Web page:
What is an Accelerated Payment Notice?

Widespread tax avoidance schemes have overwhelmed HMRC in the past but HMRC are now coming up with more effective ways to deter and dissuade those involved from defending them.

One such method is the use of an Accelerated Payment Notice (APN) that can be issued to those currently using a tax avoidance scheme identified by the Disclosure of Tax Avoidance Schemes (DOTAS) Regulations.

In essence, it does exactly what the name suggests – accelerating tax payments so that scheme users have to pay them early, instead of waiting to see if the scheme is successfully challenged through the tax tribunals.

If you have received an APN you might be concerned about why you received it or struggling to pay within the time allowed. Below we have listed all of the up-to-date information on accelerated payment notices and how you can deal with them.

What does an Accelerated Payment Notice mean?

An Accelerated Payment Notice is issued by HMRC asking the receiver to pay a tax contribution (or National Insurance contribution) within 90 days of the letter being delivered.

The whole idea behind them is to disrupt the behaviours of people who are currently enrolled in tax avoidance schemes, stopping them from gaining a cash flow advantage in the first place.

Set out in legislation dating back to the Budget 2014 and put into effect from April 2015, the APN is part of a relatively recent tactic to stop taxpayers gaining an advantage over others.

It comes with the introduction of Follower Notices that are used to dissuade people from using tax avoidance schemes from continuing to resist a challenge by HMRC.

Follower Notices were introduced in order to dissuade taxpayers using a tax avoidance scheme to continue with their tax appeals. Recipients may be liable to pay a penalty of up to 50% of the tax at stake if they do not amend their tax returns and accept that their scheme does not work.

You will receive one APN for each year you are deemed to be enrolled in the tax avoidance scheme as well as one for each type of tax that is being avoided.

That means that if you were in the scheme for three years and it affects your tax and national insurance contributions you could end up with 6 APN’s being sent out altogether.

Will I get any other warnings before receiving an accelerated payment notice?

You may receive a Follower Notice as described above as an initial warning that HMRC has found you linked to one or more tax avoidance schemes.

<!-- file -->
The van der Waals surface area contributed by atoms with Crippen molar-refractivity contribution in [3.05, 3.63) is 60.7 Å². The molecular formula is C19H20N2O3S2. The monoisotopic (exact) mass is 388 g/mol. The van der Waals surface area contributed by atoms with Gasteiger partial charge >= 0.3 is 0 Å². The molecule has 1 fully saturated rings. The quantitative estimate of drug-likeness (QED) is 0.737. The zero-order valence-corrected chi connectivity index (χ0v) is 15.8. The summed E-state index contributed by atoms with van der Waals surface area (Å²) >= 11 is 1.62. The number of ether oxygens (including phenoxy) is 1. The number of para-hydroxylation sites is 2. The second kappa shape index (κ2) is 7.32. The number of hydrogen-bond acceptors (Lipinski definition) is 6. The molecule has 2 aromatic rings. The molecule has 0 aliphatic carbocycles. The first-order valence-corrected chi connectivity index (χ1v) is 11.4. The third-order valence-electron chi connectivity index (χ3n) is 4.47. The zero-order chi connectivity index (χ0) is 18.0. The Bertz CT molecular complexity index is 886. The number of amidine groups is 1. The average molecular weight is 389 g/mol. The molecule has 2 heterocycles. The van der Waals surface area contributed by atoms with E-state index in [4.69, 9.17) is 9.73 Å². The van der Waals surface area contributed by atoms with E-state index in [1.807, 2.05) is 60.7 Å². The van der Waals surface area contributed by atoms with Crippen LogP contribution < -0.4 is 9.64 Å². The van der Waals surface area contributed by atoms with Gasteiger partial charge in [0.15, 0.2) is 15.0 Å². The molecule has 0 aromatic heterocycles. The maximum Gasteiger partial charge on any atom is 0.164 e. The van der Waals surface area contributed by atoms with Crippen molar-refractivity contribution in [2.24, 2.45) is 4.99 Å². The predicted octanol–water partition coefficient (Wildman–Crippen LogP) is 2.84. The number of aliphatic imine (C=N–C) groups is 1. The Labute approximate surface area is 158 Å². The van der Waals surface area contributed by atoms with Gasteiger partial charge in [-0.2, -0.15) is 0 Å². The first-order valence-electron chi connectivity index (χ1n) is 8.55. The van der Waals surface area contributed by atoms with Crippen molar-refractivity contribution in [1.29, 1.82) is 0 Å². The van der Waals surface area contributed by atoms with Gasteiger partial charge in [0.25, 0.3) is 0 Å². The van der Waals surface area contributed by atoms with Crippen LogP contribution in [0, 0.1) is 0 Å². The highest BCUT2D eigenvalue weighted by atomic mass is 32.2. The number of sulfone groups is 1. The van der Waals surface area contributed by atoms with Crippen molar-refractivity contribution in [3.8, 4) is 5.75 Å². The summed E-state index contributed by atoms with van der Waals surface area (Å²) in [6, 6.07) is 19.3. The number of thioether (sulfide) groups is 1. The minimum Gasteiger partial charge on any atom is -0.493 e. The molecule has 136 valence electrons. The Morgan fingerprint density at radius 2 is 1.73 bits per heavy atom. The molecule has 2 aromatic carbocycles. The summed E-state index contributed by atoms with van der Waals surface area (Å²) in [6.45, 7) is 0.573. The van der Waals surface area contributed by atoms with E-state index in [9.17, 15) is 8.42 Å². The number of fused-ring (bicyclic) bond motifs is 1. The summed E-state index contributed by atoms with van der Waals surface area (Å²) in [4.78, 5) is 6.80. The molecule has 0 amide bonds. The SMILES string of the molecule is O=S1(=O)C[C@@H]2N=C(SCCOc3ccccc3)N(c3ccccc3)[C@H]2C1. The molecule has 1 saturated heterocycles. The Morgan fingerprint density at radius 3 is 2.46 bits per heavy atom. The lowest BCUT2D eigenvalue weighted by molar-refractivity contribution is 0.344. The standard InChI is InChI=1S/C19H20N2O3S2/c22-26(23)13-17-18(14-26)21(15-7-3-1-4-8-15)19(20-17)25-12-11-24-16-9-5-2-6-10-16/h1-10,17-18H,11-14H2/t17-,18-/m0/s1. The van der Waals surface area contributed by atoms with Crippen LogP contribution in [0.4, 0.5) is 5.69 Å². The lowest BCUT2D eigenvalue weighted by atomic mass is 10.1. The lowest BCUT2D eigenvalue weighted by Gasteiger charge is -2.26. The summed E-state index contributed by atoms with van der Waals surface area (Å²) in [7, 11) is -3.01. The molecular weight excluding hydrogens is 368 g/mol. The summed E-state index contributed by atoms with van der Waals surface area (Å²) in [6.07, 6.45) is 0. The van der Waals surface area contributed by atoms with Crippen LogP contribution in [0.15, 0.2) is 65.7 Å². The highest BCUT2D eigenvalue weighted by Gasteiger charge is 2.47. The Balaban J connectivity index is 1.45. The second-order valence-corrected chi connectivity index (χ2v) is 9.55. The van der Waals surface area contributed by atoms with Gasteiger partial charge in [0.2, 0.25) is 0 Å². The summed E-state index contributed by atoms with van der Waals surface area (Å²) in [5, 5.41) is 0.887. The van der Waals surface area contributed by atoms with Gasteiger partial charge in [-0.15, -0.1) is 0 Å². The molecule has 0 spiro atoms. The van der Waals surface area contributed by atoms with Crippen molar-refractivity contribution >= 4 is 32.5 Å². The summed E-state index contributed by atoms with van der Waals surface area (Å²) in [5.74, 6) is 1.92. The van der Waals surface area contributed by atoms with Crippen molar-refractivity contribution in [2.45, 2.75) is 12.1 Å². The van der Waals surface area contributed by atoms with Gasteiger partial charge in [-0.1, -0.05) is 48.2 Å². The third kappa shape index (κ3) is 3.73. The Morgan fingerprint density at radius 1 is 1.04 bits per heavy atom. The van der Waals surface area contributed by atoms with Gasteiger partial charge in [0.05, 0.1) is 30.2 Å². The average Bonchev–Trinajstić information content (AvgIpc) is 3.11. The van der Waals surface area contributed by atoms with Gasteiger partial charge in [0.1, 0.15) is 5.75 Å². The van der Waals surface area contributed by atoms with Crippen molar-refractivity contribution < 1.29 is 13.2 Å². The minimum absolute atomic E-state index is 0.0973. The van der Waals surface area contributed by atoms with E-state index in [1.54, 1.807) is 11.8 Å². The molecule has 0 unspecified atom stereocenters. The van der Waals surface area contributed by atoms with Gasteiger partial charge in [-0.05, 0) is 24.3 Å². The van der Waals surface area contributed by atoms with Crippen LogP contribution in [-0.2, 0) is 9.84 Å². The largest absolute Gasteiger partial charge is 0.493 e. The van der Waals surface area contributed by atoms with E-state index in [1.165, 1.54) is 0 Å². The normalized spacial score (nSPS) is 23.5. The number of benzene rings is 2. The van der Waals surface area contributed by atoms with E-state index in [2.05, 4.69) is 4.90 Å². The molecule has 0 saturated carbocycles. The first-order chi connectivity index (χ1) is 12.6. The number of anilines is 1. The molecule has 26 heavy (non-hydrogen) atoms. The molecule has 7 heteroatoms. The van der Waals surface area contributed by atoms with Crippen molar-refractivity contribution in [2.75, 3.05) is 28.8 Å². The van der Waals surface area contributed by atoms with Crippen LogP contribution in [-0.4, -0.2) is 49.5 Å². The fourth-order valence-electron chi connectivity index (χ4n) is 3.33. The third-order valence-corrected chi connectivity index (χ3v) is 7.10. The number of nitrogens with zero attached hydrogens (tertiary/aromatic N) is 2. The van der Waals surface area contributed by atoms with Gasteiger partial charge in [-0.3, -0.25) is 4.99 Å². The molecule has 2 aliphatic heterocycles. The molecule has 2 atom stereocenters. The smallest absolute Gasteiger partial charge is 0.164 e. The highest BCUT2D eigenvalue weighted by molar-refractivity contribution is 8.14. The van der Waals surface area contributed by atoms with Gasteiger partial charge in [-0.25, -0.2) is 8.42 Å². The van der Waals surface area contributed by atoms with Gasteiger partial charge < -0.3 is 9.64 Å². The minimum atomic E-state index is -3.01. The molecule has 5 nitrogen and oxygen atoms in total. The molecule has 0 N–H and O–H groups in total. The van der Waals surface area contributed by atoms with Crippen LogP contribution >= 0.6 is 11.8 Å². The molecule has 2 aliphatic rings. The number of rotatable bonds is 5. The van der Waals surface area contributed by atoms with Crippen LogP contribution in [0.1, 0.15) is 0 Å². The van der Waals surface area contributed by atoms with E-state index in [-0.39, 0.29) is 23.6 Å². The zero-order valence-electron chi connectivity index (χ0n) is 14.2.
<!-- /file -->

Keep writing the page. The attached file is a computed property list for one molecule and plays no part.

If this isn’t acted upon or followed up, then you may also receive a further letter that indicates that you will receive an APN soon.

This letter will detail exactly how the APN works and why you are receiving it. This prior warning will give you the opportunity to get your tax affairs in order and potentially dissuade you from using tax avoidance schemes in the future.

How are accelerated payments calculated?

Now you have received an APN, you will notice that there will be a certain amount stated that will need to be paid within 90 days. This is calculated by HMRC who have identified that the amount is related to the tax avoidance scheme you have been a part of.

This is usually calculated for a single tax year and is attributed to a single form of tax contribution, such as National Insurance.

HMRC accelerated payments are calculated in this way, but you should be aware that this might not include the entire amount that you will need to pay overall. There may also be added interest and further penalties in place that will still be due after the APN is settled.

What are my options with an accelerated payment notice?

Ideally, you will have already started researching APN’s from the moment you received a Follower Notice or the pre-warning letter indicating an APN would be sent to you. This will give you plenty of time to decide exactly what you want to do next before the 90-day window is up. The following options will be available to you:

  1. Pay within 90 days – you have been sent an APN with a fixed time limit meaning that there will be further penalties incurred if it is not paid.
  2. Contact the HMRC – if you are having problems paying the amount listed or need more information about the APN, get in touch with HMRC as soon as you can.
  3. Object to the APN – if you feel the amount indicated is not correct or you do not agree with the decision of the HMRC to send you an APN, you can make a representation in writing. You should send this as soon as possible so it can be processed and reviewed by HMRC. You will be sent a letter back indicating the next steps and if your representation has been successful or not

For any further information or advice for those who have received an APN, get in touch with Patrick Cannon today.

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For professional and insurance reasons Patrick is unable to offer any advice until he has been formally instructed.